Leopard seals (Hydrurga leptonyx) are one of the most awesome marine predators and while they regularly prey on warm-blooded animals such as penguins, birds and other seals, their diet is composed primarily of Antarctic krill. For this, they have specialised tri-cusped teeth to sieve krill from the water. Female leopard seals are actually larger than males and can reach 600 kg and 3.6 m in length. Leopard seals are more slender than elephant seals, having a long streamlined body, constricted neck and a massive lizard-like head. They are coloured grey above and light grey below with dark spots (hence the name 'leopard' seal). Although both the elephant and leopard seal breed far to the south of Tasmania, individuals are seen in our waters and may come ashore to rest. Usually people assume the seal is sick or injured, however, often the seal is just resting and will head south after they have concluded their rest.
Please contact the Marine Conservation Program on 0427 942 537 if you see a leopard seal. It is important for your own safety not to disturb the animal. It is recommended that observers keep a 10 metre distance from animal. See our guidelines for observing seals in the wild for further information.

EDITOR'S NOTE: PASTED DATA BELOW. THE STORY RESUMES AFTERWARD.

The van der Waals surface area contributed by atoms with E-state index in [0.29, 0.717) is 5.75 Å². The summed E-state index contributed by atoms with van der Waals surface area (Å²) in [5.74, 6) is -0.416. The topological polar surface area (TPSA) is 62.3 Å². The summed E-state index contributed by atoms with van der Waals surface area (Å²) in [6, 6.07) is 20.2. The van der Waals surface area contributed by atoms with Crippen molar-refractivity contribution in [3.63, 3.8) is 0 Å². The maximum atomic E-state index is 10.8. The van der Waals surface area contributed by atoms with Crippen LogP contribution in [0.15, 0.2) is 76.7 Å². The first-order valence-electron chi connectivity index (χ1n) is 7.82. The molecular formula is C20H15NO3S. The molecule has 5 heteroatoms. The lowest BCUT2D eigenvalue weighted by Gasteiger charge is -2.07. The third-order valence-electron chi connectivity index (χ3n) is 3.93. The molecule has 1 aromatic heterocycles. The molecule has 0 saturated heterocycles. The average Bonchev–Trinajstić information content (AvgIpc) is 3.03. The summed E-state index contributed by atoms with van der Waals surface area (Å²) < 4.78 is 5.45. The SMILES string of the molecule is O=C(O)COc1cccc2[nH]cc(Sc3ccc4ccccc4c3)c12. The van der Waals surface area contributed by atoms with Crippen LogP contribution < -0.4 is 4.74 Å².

Leopard seals breed on the Antarctic pack ice and range from the Antarctic coast to the sub-Antarctic and sub-tropical seas. An average of five leopard seals visit the coast of Tasmania each year, but up to 18 have been sighted in one year (1990).
'Scats' or faeces have been collected from leopard seals that haul out in Tasmania and studies indicate that whilst in Tasmanian waters the seals are preying upon shearwaters, cormorants and little penguins as well as cephalopods and fish.
Leopard seals use a range of vocalisations, as you can hear here.